This holiday is worth £15,000 to the buyer of a single home costing at least £500,000, but its effect can be magnified when multiple dwellings relief (MDR) is claimed. This has the effect that companies can often buy multiple properties for an effective rate of 3% (even with the 3% surcharge). For example, this would be the case if a company were to buy ten properties for £5m. Furthermore, based on legislation and new HMRC guidance, in some cases the effective rate can come down to not much more than 1% of the total price if some non-residential property is included in a transaction.

Hospitality industry 5% VAT rate

Unsurprisingly, this 5% rate has now been extended to the end of September with a transitional 12.5% rate then coming into force until 31 March 2022. It strikes me that there may be scope here to structure some kind of voucher initiative whereby customers could buy vouchers before October for use at a later date. All things being equal, a restaurant (say) could sell a £100 voucher for £87.50 and receive the same net VAT proceeds as it would in a 20% VAT environment, not to mention enjoying a much-needed boost to cash-flow. This all depends on the VAT point being the time when the voucher is purchased, which will usually be the case. This could work as a kind of DIY ‘eat out to help out’ scheme!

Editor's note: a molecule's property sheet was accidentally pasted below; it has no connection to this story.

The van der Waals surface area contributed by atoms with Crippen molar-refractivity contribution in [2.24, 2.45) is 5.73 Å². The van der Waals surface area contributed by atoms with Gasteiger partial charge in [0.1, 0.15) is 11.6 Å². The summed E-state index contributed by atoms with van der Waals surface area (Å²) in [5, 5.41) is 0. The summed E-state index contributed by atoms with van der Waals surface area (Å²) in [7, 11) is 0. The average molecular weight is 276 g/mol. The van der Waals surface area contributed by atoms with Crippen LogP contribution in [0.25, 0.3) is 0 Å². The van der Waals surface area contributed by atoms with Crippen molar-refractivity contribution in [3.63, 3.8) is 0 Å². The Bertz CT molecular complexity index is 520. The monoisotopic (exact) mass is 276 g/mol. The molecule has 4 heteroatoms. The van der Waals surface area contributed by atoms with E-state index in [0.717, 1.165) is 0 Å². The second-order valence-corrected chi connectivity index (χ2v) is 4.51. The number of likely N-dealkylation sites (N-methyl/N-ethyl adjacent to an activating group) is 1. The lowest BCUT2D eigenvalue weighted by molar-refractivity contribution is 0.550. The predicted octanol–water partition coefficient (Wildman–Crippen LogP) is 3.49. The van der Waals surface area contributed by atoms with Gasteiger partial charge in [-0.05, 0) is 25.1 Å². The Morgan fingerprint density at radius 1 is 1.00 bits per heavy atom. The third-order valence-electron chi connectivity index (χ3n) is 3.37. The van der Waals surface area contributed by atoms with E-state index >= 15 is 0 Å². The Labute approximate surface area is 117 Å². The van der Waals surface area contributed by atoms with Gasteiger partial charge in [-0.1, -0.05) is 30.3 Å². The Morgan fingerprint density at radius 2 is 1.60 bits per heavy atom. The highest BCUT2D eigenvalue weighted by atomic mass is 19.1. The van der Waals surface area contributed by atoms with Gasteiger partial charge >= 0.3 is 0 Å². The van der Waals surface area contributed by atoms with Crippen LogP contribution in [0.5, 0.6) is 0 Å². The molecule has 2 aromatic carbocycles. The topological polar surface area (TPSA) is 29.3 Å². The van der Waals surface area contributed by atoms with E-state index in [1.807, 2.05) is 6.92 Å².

How will the Budget announcements affect behaviour?

As most short-term measures are positive, entrepreneurs will probably not feel any immediate impetus to do anything. They can look to relieve any losses that they may have or enjoy favourable tax reliefs in respect of investment. On the other hand, the tax writing is on the wall and many will face effective tax rates of over 50% (above) in just over two years. Perhaps this critical tax watershed will be enough to trigger decisive action.

When coupled with the prospect of rising capital gains tax rates, some shareholders may be attracted to the idea of liquidating and ‘calling it a day’. This could be particularly attractive in the case of companies which have built up significant reserves. Although such shareholders will need to be mindful of the ‘anti-phoenixing’ provisions, they should generally be able to extract assets at no higher than 20% (and 10% if BADR applies). I can envisage cases here where another three years of work followed by liquidation could end up yielding less net cash than winding up now (this would involve a number-crunching exercise and predictions about rising capital gains tax rates).

There are also fairly mobile business owners who like to operate through UK companies because they are attracted to the low 19% tax rate. It remains to be seen if the hike to 25% will be enough to make them look elsewhere, although they would need to consider issues like corporate exit charges. Here, Maltese tax structures (with around 5% effective tax rates) could look very attractive for new ventures.

For those who continue to operate in the UK, their focus may shift to ensuring that maximum use is made of a family’s lower tax rates. This could include a greater appetite for things like pension contributions (although scope here is limited) and spreading shareholdings across generations (to allow dividends to be taxed at lower rates). To end on an optimistic note, it may also increase the appetite for making charitable contributions at both the individual and corporate level. 

Issue: 1522
Categories: Analysis